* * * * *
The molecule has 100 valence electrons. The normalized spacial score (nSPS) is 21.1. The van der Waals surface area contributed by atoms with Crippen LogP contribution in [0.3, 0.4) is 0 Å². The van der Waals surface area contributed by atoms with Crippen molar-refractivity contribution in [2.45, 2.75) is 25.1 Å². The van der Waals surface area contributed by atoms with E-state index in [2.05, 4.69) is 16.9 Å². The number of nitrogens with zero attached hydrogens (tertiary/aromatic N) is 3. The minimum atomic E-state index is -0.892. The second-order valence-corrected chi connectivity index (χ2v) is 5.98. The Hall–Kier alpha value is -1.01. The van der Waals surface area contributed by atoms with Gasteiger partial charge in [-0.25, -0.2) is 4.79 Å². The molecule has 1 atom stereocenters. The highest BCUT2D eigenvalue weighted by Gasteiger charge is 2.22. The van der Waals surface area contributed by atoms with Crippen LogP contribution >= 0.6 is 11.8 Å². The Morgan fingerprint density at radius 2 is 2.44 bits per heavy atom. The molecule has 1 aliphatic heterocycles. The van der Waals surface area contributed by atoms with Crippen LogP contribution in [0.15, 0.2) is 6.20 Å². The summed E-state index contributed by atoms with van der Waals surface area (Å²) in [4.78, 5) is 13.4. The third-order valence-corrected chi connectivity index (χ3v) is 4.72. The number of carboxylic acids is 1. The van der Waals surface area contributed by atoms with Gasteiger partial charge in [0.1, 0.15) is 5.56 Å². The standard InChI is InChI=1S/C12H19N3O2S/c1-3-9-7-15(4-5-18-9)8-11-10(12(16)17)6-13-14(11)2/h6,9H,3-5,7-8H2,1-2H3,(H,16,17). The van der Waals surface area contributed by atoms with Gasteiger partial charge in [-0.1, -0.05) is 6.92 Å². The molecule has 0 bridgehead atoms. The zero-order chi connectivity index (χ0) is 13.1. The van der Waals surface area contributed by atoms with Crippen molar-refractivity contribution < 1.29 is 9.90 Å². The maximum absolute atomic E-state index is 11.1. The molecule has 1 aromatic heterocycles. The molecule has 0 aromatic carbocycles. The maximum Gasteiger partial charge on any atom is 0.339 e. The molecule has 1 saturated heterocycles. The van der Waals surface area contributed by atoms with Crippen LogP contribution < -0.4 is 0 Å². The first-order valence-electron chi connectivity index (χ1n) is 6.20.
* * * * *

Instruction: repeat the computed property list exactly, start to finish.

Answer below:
The molecule has 100 valence electrons. The normalized spacial score (nSPS) is 21.1. The van der Waals surface area contributed by atoms with Crippen LogP contribution in [0.3, 0.4) is 0 Å². The van der Waals surface area contributed by atoms with Crippen molar-refractivity contribution in [2.45, 2.75) is 25.1 Å². The van der Waals surface area contributed by atoms with E-state index in [2.05, 4.69) is 16.9 Å². The number of nitrogens with zero attached hydrogens (tertiary/aromatic N) is 3. The minimum atomic E-state index is -0.892. The second-order valence-corrected chi connectivity index (χ2v) is 5.98. The Hall–Kier alpha value is -1.01. The van der Waals surface area contributed by atoms with Gasteiger partial charge in [-0.25, -0.2) is 4.79 Å². The molecule has 1 atom stereocenters. The highest BCUT2D eigenvalue weighted by Gasteiger charge is 2.22. The van der Waals surface area contributed by atoms with Crippen LogP contribution >= 0.6 is 11.8 Å². The Morgan fingerprint density at radius 2 is 2.44 bits per heavy atom. The molecule has 1 aliphatic heterocycles. The van der Waals surface area contributed by atoms with Crippen LogP contribution in [0.15, 0.2) is 6.20 Å². The summed E-state index contributed by atoms with van der Waals surface area (Å²) in [4.78, 5) is 13.4. The third-order valence-corrected chi connectivity index (χ3v) is 4.72. The number of carboxylic acids is 1. The van der Waals surface area contributed by atoms with Gasteiger partial charge in [0.1, 0.15) is 5.56 Å². The standard InChI is InChI=1S/C12H19N3O2S/c1-3-9-7-15(4-5-18-9)8-11-10(12(16)17)6-13-14(11)2/h6,9H,3-5,7-8H2,1-2H3,(H,16,17). The van der Waals surface area contributed by atoms with Gasteiger partial charge in [-0.1, -0.05) is 6.92 Å². The molecule has 0 bridgehead atoms. The zero-order chi connectivity index (χ0) is 13.1. The van der Waals surface area contributed by atoms with Crippen molar-refractivity contribution < 1.29 is 9.90 Å². The maximum absolute atomic E-state index is 11.1. The molecule has 1 aromatic heterocycles. The molecule has 0 aromatic carbocycles. The maximum Gasteiger partial charge on any atom is 0.339 e. The molecule has 1 saturated heterocycles. The van der Waals surface area contributed by atoms with Crippen LogP contribution < -0.4 is 0 Å². The first-order valence-electron chi connectivity index (χ1n) is 6.20.